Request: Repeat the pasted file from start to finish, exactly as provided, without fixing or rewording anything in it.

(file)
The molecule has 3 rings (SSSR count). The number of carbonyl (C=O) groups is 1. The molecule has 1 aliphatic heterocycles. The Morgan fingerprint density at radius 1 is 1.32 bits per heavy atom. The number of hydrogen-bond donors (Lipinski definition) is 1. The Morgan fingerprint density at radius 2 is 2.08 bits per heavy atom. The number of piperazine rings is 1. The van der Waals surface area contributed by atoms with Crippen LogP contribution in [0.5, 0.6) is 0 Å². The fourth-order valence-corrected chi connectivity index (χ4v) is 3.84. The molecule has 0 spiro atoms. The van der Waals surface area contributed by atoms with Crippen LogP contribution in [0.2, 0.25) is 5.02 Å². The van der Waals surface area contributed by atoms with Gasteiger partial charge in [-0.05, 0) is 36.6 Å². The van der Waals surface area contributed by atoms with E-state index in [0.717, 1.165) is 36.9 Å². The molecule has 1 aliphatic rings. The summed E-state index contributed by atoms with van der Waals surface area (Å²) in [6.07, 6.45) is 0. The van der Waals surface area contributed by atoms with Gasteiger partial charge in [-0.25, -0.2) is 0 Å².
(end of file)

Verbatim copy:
The molecule has 3 rings (SSSR count). The number of carbonyl (C=O) groups is 1. The molecule has 1 aliphatic heterocycles. The Morgan fingerprint density at radius 1 is 1.32 bits per heavy atom. The number of hydrogen-bond donors (Lipinski definition) is 1. The Morgan fingerprint density at radius 2 is 2.08 bits per heavy atom. The number of piperazine rings is 1. The van der Waals surface area contributed by atoms with Crippen LogP contribution in [0.5, 0.6) is 0 Å². The fourth-order valence-corrected chi connectivity index (χ4v) is 3.84. The molecule has 0 spiro atoms. The van der Waals surface area contributed by atoms with Crippen LogP contribution in [0.2, 0.25) is 5.02 Å². The van der Waals surface area contributed by atoms with Gasteiger partial charge in [-0.05, 0) is 36.6 Å². The van der Waals surface area contributed by atoms with E-state index in [0.717, 1.165) is 36.9 Å². The molecule has 1 aliphatic rings. The summed E-state index contributed by atoms with van der Waals surface area (Å²) in [6.07, 6.45) is 0. The van der Waals surface area contributed by atoms with Gasteiger partial charge in [-0.25, -0.2) is 0 Å².